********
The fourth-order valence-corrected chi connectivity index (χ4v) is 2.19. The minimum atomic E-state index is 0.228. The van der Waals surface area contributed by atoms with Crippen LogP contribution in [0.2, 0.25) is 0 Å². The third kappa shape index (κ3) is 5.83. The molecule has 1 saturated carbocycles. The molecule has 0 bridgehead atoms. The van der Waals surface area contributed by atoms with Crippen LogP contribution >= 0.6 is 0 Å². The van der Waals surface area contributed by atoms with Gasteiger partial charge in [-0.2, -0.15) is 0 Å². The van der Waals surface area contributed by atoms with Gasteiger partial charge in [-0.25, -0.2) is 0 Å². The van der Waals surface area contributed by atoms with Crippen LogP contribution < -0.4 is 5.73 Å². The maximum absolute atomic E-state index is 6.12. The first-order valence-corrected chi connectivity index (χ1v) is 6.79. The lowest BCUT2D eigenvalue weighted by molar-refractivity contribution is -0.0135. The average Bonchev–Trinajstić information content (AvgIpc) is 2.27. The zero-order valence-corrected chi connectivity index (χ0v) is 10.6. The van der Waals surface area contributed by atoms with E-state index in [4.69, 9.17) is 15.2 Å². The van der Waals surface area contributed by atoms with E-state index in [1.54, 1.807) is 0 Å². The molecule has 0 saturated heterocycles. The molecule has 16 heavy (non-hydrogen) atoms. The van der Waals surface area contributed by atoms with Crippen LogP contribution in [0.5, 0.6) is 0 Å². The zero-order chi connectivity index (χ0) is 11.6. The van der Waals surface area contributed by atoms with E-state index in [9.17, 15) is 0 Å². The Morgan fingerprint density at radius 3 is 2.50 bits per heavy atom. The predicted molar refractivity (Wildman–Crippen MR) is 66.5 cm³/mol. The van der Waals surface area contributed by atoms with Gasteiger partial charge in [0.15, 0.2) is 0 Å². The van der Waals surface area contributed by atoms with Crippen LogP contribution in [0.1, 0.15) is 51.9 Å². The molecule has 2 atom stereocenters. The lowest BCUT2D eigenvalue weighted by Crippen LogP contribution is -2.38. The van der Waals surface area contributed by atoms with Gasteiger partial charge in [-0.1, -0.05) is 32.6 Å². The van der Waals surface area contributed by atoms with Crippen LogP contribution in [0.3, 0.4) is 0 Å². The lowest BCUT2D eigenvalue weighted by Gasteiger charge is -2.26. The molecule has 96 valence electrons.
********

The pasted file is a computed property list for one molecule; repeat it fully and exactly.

The fourth-order valence-corrected chi connectivity index (χ4v) is 2.19. The minimum atomic E-state index is 0.228. The van der Waals surface area contributed by atoms with Crippen LogP contribution in [0.2, 0.25) is 0 Å². The third kappa shape index (κ3) is 5.83. The molecule has 1 saturated carbocycles. The molecule has 0 bridgehead atoms. The van der Waals surface area contributed by atoms with Crippen LogP contribution >= 0.6 is 0 Å². The van der Waals surface area contributed by atoms with Gasteiger partial charge in [-0.2, -0.15) is 0 Å². The van der Waals surface area contributed by atoms with Gasteiger partial charge in [-0.25, -0.2) is 0 Å². The van der Waals surface area contributed by atoms with Crippen LogP contribution < -0.4 is 5.73 Å². The maximum absolute atomic E-state index is 6.12. The first-order valence-corrected chi connectivity index (χ1v) is 6.79. The lowest BCUT2D eigenvalue weighted by molar-refractivity contribution is -0.0135. The average Bonchev–Trinajstić information content (AvgIpc) is 2.27. The zero-order valence-corrected chi connectivity index (χ0v) is 10.6. The van der Waals surface area contributed by atoms with E-state index in [4.69, 9.17) is 15.2 Å². The van der Waals surface area contributed by atoms with E-state index in [1.54, 1.807) is 0 Å². The molecule has 0 saturated heterocycles. The molecule has 16 heavy (non-hydrogen) atoms. The van der Waals surface area contributed by atoms with Crippen LogP contribution in [0.5, 0.6) is 0 Å². The zero-order chi connectivity index (χ0) is 11.6. The van der Waals surface area contributed by atoms with E-state index in [9.17, 15) is 0 Å². The Morgan fingerprint density at radius 3 is 2.50 bits per heavy atom. The predicted molar refractivity (Wildman–Crippen MR) is 66.5 cm³/mol. The van der Waals surface area contributed by atoms with Gasteiger partial charge in [0.15, 0.2) is 0 Å². The van der Waals surface area contributed by atoms with Crippen LogP contribution in [0.1, 0.15) is 51.9 Å². The molecule has 2 atom stereocenters. The lowest BCUT2D eigenvalue weighted by Crippen LogP contribution is -2.38. The van der Waals surface area contributed by atoms with Gasteiger partial charge in [-0.1, -0.05) is 32.6 Å². The van der Waals surface area contributed by atoms with Crippen LogP contribution in [0.3, 0.4) is 0 Å². The lowest BCUT2D eigenvalue weighted by Gasteiger charge is -2.26. The molecule has 96 valence electrons.